Faith and Philosophy 2 (4):436-456 (1985)
AbstractIf God is omniscient then he knows contingent facts. If he exists a se, then his knowledge of facts must not depend on them. How then does he know them? I take seriously Aquinas’ view that God’s knowledge is the cause of things. I argue that “things” includes both entities and situations, that God’s knowledge of them is his knowledge of his unimpedable will, and that the view does not threaten human freedom. God’s knowledge is thus like my knowledge of my linguistic stipulations, except that whereas my knowledge is dedicta, his is de reo.
Similar books and articles
Particularism and the Contingent a Priori.Sean D. McKeever & Michael Ridge - 2006 - Acta Analytica 21 (2):3-11.
Phenomenal Epistemology: What is Consciousness That We May Know It so Well?Terry Horgan & Uriah Kriegel - 2007 - Philosophical Issues 17 (1):123-144.
Knowing How to Put Knowledge First in the Theory of Justification.Paul Silva - 2017 - Episteme 14 (4):393-412.
Revisionary Epistemology.Davide Fassio & Robin McKenna - 2015 - Inquiry: An Interdisciplinary Journal of Philosophy 58 (7-8):755-779.
Good Knowledge, Bad Knowledge: On Two Dogmas of Epistemology.Stephen Cade Hetherington - 2001 - Oxford University Press.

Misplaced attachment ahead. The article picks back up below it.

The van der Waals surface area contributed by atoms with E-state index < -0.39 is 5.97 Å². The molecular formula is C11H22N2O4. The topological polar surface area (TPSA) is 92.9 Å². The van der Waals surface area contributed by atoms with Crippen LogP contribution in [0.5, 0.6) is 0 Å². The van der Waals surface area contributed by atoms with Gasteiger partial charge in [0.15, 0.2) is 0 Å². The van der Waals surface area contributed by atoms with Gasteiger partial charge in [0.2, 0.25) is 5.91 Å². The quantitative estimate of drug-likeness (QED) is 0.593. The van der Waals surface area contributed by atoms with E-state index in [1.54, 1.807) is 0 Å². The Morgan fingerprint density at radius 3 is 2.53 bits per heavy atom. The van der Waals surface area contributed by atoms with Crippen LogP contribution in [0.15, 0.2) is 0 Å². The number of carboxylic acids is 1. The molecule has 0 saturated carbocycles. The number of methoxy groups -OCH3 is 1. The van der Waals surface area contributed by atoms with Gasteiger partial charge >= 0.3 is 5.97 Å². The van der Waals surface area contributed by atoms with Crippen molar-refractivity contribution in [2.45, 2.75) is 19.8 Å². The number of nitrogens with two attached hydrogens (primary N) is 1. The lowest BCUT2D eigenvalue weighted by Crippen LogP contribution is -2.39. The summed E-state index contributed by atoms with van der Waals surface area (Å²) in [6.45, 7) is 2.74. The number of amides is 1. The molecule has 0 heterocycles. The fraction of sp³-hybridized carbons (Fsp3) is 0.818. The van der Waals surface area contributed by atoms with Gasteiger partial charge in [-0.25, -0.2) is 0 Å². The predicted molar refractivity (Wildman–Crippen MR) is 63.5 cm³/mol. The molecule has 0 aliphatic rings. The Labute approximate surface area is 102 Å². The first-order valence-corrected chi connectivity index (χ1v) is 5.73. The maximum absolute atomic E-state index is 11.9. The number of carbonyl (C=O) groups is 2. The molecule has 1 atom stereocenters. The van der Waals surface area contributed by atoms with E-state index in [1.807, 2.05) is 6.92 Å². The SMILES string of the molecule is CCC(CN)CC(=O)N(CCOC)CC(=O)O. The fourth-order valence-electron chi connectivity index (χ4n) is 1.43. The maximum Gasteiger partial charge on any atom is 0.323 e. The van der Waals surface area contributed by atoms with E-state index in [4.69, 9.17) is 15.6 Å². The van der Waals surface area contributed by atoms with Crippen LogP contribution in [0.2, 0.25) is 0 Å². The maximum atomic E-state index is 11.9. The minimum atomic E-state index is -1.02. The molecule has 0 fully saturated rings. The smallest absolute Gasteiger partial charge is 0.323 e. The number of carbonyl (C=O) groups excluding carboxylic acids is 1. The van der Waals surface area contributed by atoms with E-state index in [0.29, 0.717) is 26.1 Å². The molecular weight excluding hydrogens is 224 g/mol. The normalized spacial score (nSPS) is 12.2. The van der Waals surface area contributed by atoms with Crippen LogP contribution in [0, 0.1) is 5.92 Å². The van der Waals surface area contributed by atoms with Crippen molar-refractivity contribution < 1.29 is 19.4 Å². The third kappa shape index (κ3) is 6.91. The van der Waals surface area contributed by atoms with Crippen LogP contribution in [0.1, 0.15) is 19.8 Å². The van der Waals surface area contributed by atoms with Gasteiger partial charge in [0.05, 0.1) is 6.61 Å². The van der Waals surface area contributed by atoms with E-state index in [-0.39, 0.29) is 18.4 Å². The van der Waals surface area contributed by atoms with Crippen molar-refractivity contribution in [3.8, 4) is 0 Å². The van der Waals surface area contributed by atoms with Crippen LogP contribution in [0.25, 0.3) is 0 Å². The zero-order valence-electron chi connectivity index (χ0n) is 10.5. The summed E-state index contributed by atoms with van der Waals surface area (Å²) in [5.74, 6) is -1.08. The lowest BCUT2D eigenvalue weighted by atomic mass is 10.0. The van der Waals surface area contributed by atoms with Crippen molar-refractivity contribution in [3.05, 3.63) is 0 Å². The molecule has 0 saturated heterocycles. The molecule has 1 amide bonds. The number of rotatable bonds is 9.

Contextualising Knowledge: Epistemology and Semantics.Jonathan Jenkins Ichikawa - 2017 - Oxford: Oxford University Press.
The Value of Knowledge and the Pursuit of Understanding.Jonathan L. Kvanvig - 2003 - Cambridge University Press.
Epistemology From the African Point of View.Bert Hamminga - 2005 - Poznan Studies in the Philosophy of the Sciences and the Humanities 88 (1):57-84.
Added to PP
Historical graph of downloads
References found in this work
Theories of Actuality.Robert Merrihew Adams - 1974 - In Michael J. Loux (ed.), The Possible and the Actual: Readings in the Metaphysics of Modality. Cornell University Press. pp. 190.
Simplicity and Immutability in God.William E. Mann - 1983 - International Philosophical Quarterly 23 (3):267-276.